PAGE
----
One week with the Nissan Leaf: What it’s like to drive an electric vehicle in 2018

Electric vehicles have come a long way in a short period of time


Everyone has likely met an especially opinionated person at a point in their life who, at the mere mention of an electric car, dismisses the prospect of ever considering one as a viable transportation option.2

“Good luck traveling more than 100km,” they might say. They then may go on to mention something about electric cars being slow, frustrating to drive and really not being that good for the environment, before jumping into their massive, gas-guzzling SUV.

While I can’t debunk every myth surrounding EVs, I can say that, depending on your transportation needs and where you live in Canada, it’s now possible to easily use a battery powered car as your daily vehicle as long as you’re willing to put in a little extra effort. Given that this is my first experience with an electric car, I now have an entirely new perspective on the technology.

Nissan Leaf

Contrary to what some might assume, you also don’t need to opt for a pricey Tesla either — though the company’s Supercharger infrastructure remains impressive.

It’s worth noting that beyond the 2018 Leaf, which is the main focus of this story, there are a variety of other capable EV cars out there, including the Chevrolet Bolt and well-reviewed Hyundai Ionic.

Neither of these vehicles would even come close to falling into the luxury automobile category like other higher-end EVs, but they’re still capable electric cars that easily rival the 2018 Leaf.

2018 Nissan Leaf

I spent roughly a week-and-a-half this summer driving a 2018 Nissan Leaf, a sleek hatchback that, to my surprise, could easily pass for a gas-powered vehicle with its performance and looks. It seems the era of putting up with an off-putting aesthetic as part of owning an electric car is a thing of the past.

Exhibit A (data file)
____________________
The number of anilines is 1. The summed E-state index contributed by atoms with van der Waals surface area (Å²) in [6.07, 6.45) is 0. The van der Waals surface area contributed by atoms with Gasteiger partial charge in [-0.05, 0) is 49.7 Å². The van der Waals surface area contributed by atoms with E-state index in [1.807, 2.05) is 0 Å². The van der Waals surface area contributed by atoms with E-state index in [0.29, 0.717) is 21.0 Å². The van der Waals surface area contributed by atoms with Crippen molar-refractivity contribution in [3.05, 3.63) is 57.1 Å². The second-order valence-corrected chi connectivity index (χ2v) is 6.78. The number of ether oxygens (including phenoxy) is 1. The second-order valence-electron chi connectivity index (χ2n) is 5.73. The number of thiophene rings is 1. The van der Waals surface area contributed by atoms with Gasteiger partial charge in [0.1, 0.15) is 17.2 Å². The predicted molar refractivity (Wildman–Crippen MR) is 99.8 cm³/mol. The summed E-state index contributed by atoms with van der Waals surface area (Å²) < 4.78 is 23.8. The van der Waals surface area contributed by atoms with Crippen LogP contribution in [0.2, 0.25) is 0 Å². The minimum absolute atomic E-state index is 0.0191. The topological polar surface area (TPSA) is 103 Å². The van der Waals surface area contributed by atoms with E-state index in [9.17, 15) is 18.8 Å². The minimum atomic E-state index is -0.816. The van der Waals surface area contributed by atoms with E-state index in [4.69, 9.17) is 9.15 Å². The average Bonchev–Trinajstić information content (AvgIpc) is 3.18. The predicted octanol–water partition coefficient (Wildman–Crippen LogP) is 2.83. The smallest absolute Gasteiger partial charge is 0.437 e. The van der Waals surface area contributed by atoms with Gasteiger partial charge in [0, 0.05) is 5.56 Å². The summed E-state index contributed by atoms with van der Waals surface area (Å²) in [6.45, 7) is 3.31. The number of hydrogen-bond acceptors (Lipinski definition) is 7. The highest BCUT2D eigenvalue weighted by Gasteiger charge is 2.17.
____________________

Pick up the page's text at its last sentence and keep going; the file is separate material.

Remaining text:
In terms of range, the 2018 Leaf is capable of traveling 242km on a single charge and features a new e-powertrain with 139 horsepower. Further, the 2018 model now includes a 110kw EV motor and 40kwh battery, resulting in the vehicle having 37 percent more horsepower and 42 percent more range than last year’s Leaf. In practice, this means the Leaf handles precisely as you would expect any car to.

I’d even go so far as to describe the experience of driving the Leaf as a little more responsive than my 2014 Ford Fiesta, a similarly sized and capable gas-powered hatchback.

Concerning actual distance, with the air conditioning pumping and a phone charging and plugged into the vehicle’s infotainment system, I found I’d typically get about 230km out of the leaf, as opposed to Nissan’s advertised 242km. While some might find this number disappointing, it’s better than I expected given that in the world of smartphones, handsets rarely meet a manufacturer’s promised battery life.

Nissan Leaf interior

The specific model of Leaf I spent time with was the SV edition, which is priced at approximately $40,000 CAD. Given Ontario’s EV rebate offer is no longer available thanks to the province’s new Progressive Conservative government, this is the actual price of the car in Ontario. Previously it was possible to get roughly $14,000 off the Leaf in Ontario, putting the car in the same price range as other affordable entry-level sedans and hatchbacks.